All in all, though, a sweep with the Sox isn’t the end of the world by any means. The real test now will be going into Tampa Bay and trying to play just as tough. Much like last year, the Twins won’t become a legit contender unless they can even just play below-average (not God-awful) ball on the road.
-Joe Crede is coming around. His defense alone is darn near enough to keep him in the lineup every game, especially considering the struggles of Brian Buscher, while his bat is showing good pop.
-Glen Perkins may not have a job when he gets healthy. Anthony Swarzak has been VERY impressive in both his starts in the majors so far.
Preview (24-25, 2nd, 3.5 GB DET): Scott Baker (2-5, 6.32) vs. James Shields (3-4, 3.63).
How quickly have we forgotten 2004 and 2007? After watching the media coverage of the ALCS that begins on Friday night in Tampa Bay, there has been almost an overwhelming consensus that the upstart Rays will dethrone the defending-champion Red Sox and reach the first World Series in franchise history (of course, every Ray victory has some sort of historical significance these days!). Not so fast, people…
Let’s look at this series a game at a time. The series opens in Tropicana Field, where the Rays have been nearly a completely different than they are at home, but who really thinks the Rays will win both of those first two home games against the playoff-savvy Sox? Game 1 pits Daisuke Matsuzaka (18-3, 2.90) against James Shields (14-8, 3.56), while Game 2 is Josh Beckett (12-10, 4.03) vs. Scott Kazmir (12-8, 3.49). I’d actually favor the Sox in both games, but let’s say (for home-field advantage sake) that the series is even when it moves back into Fenway.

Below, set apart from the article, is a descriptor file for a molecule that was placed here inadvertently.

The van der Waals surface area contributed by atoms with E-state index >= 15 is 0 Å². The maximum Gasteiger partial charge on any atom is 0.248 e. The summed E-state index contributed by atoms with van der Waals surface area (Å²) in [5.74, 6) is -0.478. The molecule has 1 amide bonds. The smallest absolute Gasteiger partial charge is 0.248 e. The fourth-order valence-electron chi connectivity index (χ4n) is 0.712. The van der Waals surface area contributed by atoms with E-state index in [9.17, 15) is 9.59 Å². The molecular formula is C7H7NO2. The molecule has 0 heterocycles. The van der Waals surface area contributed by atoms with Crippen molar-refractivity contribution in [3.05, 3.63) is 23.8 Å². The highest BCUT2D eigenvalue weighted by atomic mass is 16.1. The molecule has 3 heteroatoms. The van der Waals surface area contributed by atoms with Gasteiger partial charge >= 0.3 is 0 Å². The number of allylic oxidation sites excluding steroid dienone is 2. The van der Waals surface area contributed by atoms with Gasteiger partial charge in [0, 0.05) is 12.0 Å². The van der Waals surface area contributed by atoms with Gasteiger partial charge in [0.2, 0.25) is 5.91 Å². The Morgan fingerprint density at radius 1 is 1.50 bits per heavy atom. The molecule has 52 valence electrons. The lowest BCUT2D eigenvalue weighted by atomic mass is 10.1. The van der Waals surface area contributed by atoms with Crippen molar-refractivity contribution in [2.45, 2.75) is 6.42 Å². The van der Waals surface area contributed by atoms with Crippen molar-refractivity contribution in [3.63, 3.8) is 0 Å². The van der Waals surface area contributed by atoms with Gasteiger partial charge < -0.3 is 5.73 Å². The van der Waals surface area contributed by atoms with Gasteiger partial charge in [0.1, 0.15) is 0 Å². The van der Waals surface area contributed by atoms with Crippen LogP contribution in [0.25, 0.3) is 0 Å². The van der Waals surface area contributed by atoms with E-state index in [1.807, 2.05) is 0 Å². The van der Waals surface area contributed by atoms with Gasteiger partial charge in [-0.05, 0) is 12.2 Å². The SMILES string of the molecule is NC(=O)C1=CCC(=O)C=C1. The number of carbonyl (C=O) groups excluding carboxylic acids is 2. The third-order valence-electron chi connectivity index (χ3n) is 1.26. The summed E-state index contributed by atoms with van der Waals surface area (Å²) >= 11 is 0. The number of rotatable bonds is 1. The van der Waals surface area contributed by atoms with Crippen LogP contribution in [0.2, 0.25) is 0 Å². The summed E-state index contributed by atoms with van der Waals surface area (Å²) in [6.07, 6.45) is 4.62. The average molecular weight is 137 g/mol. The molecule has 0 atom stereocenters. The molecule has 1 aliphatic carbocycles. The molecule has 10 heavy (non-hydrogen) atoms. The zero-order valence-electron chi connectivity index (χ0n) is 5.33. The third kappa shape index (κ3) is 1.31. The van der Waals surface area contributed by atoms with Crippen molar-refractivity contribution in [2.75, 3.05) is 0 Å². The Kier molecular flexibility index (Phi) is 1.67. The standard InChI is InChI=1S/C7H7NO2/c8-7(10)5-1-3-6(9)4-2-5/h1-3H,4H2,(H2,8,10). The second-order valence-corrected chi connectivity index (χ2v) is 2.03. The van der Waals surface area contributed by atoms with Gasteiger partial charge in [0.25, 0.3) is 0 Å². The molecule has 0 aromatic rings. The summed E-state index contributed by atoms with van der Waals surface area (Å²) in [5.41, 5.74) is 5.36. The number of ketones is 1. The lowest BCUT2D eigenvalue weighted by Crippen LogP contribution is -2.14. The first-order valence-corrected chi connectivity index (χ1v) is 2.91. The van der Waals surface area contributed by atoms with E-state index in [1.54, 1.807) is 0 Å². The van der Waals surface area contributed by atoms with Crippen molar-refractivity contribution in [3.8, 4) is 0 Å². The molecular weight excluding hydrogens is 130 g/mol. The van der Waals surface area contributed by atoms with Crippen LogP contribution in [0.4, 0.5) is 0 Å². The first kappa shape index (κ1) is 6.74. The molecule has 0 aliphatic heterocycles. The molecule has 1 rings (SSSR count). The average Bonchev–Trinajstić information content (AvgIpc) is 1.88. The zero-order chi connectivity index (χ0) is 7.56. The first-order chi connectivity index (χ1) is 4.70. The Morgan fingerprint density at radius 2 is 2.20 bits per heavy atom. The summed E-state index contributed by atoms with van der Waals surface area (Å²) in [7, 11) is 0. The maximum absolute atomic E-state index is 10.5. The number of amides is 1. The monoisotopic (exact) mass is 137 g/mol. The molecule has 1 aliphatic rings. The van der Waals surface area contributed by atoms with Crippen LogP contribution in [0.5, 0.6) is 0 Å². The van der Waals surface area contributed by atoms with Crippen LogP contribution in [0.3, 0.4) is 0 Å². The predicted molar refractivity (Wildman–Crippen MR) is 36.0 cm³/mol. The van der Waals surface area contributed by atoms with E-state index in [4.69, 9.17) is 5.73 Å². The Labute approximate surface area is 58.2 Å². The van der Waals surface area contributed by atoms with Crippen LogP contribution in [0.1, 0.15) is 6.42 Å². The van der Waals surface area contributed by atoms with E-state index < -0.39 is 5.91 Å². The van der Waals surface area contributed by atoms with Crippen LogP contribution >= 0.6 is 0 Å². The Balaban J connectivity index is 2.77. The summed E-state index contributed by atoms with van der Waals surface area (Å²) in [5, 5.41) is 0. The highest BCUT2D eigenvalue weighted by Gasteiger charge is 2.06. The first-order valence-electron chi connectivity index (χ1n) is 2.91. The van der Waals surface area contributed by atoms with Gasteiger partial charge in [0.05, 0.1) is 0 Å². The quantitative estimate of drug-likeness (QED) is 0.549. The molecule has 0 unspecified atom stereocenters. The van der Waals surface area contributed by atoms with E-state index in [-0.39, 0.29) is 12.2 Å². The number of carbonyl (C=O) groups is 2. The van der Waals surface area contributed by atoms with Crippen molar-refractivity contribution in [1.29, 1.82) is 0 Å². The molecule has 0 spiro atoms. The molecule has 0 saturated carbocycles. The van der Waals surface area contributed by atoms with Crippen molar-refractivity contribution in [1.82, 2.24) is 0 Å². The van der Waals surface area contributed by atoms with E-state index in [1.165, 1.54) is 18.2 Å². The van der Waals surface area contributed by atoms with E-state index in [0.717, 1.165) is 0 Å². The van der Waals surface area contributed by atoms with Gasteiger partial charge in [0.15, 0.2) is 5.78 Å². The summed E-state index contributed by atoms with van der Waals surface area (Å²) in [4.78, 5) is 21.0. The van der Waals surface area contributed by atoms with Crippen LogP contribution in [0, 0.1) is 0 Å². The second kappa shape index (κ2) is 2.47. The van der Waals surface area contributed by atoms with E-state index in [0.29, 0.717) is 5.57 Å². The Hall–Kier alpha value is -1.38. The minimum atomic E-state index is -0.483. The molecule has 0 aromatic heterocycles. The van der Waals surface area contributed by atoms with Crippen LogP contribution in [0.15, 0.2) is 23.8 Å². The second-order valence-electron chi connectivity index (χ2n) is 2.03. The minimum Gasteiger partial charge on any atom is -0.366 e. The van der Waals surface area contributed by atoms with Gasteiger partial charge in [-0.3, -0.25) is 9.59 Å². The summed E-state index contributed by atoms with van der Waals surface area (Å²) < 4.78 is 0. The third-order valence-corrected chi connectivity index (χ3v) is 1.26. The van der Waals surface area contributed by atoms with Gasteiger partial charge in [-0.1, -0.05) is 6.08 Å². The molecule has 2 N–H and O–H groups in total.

This is where things are sure to get interesting, as it is the classic case of “postseason aura” (which the Red Sox have finally wrestled away from the Yankees) vs. “young team that isn’t intimidated” (the Rays have never experienced this situation before, so how can they be too overwhelmed?). In that scenario, however, I will take the most experienced team any day of the week. Although the pitching matchups in Game Three, Jon Lester (16-6, 3.21) vs. Matt Garza (11-9, 3.70), and Game Four, Tim Wakefield (10-11, 4.13) vs. Andy Sonnanstine (13-9, 4.38), perhaps swing a little bit toward the Rays (at least compared to the first two games), I’ll still take the experienced hurlers over the green ones. Even if the series is 2-2 after four games, the pitching matchups will be who has the best bullpen, and what starters can come back effectively on short rest. All four Sox starters are battle-tested, while all the Rays are first-timers. As a Twins fan, I would not feel too confident on a guy like Matt Garza coming back in a game seven facing, say, Tim Wakefield.
Offensively both clubs can score runs. In fact, I think the only way Tampa Bay can win this series is if they completely outscore the BoSox, and by a large margin at that. However, the Boston lineup has developed a habit of producing in the clutch, with guys like David Ortiz, J.D. Drew, Jason Bay, Jason Varitek, Mike Lowell, and some guy you would never expect (Jedd Lowrie?!) providing the back-breaking hits to the opposition. I thought that the departure of Manny Ramirez would really hurt Boston come postseason time, but Manny’s replacement, Jason Bay, has performed admirably after escaping Pittsburgh.
My “official” prediction, then, is for Boston to defeat Tampa Bay in six games. The Rays have had a great ride, but I think that the playoff experience of nearly every Boston player will be too much for the scrappy Rays to overcome. However, I would expect to see many close, hard-fought games. Whereas the Yankees of old developed their “mystic and aura” in the playoffs by crushing opponents, the Red Sox have won in the playoffs by getting the late-inning clutch hits.